That is not to say there is no value in “old-school,” which can too often be more accurately defined as fundamentals.

When we were publishing ROBOTECH back in the 1980’s, Harmony Gold and Revell brought in an old marketing guru named, Irv Handelsman to kick off the licensing bonanza that was ROBOTECH. Irv claimed to have been responsible for the creation of the Mickey Mouse Club and, among other properties,  represented Jay Ward Production’s popular characters including Rocky the Flying Squirrel, Bullwinkle the Moose, Boris and Natasha, Dudley Do-Right, and several others.

Irv  was as “old-school” as they came! He was the stereotypical old Jewish salesman with a frumpy polyester blazer, mismatched neck tie and dusty briefcase. We would watch in amazement as he would schmooze potential licensees in a private suite at Toy Fair and ring up accounts left-and-right while we secretly mocked his primitive techniques that today would appear lifted from episodes of Mad Men.

More importantly, Irv was a legend in his own mind and got the job done because, I’m sure, at one time he was an aggressive innovator that discovered what worked for him and stuck with it. He also had established himself within a network of toy manufacturers and his reputation for success preceded his techniques.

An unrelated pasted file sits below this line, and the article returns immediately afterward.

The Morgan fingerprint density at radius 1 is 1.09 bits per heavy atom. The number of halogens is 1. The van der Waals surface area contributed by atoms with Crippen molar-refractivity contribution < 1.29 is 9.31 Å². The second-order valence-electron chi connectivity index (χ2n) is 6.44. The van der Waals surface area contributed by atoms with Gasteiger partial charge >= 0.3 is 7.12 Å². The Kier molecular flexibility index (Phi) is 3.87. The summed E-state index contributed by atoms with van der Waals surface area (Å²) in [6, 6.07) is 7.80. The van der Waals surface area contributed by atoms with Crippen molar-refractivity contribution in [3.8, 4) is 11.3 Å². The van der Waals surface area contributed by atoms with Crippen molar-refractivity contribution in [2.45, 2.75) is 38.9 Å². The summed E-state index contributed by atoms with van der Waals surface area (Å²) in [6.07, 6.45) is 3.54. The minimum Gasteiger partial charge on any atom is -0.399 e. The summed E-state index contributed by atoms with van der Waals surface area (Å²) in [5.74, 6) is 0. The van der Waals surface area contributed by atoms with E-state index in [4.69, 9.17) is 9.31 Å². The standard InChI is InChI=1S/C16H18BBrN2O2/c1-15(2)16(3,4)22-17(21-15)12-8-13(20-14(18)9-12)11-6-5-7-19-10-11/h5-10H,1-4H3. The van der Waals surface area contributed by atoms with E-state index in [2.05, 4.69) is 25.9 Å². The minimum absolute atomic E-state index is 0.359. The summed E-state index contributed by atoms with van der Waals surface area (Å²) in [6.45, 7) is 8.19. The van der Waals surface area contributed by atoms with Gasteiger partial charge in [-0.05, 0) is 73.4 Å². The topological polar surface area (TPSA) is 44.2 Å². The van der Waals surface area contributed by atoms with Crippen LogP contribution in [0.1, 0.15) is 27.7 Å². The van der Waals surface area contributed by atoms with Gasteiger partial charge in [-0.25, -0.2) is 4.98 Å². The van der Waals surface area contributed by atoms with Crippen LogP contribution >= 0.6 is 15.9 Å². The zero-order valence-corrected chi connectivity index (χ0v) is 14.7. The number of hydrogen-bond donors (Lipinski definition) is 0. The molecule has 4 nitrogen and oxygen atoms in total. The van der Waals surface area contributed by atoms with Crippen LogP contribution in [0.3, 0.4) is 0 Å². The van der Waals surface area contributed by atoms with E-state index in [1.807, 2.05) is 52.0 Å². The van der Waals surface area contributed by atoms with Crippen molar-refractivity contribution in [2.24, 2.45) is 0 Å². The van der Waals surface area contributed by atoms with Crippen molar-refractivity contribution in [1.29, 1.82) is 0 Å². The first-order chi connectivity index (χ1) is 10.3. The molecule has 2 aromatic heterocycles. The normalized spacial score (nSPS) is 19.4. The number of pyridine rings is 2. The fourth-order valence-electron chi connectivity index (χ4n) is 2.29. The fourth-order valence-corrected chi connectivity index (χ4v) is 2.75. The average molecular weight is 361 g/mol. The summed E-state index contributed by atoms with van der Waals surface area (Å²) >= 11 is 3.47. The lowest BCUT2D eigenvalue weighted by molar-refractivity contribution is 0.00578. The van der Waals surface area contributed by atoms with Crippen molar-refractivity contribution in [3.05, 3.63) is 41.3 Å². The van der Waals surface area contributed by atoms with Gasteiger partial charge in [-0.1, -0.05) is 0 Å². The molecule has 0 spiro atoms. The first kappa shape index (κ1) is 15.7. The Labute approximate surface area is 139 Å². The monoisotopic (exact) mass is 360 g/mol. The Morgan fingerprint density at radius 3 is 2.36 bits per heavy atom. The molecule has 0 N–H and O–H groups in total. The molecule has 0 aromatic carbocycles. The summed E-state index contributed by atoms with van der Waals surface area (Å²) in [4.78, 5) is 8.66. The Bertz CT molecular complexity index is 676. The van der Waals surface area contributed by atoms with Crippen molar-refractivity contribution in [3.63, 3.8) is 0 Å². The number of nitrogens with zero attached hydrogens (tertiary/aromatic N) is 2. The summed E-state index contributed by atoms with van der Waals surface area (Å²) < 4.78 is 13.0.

I think of Irv whenever I feel discriminatory about being “old school” just as I think of the excitement and challenge of tackling the future with new ideas and I realize that there is room for both.

Being an innovator of anything, especially a medium like comics is like being a parent. We have to enjoy our children while we have them, do our job as best we can as parents, then let them go so they can blossom into the best they can be so they can continue to pave the way for the future.

Today’s comic books are not your father’s and, most likely, tomorrow’s will not be yours. Change is good. It is the hope of the future.

Happy Father’s Day!

Gerry Giovinco

The Comic Company: Licensed to Thrill

Tuesday, December 7th, 2010

A number of comic book companies today fill their product line-ups with licensed properties. IDW, Boom, Darkhorse and Ape are among the most significant publishers outside of Marvel and DC who have found value in acquiring licensed properties from other media outlets.

The idea is simple and is a marketing tool used by scores of merchandising companies in nearly every industry. Find an intellectual property with high visibility. Purchase the rights to make an exclusive product featuring the property. Benefit from the sales generated by the customer recognition of the popular property.

Badda Boom, Badda Bing!

Licensing and merchandising is nothing new. Saint Paul built Christianity on its basic premises by marketing the popular teachings of Jesus as a new religious product.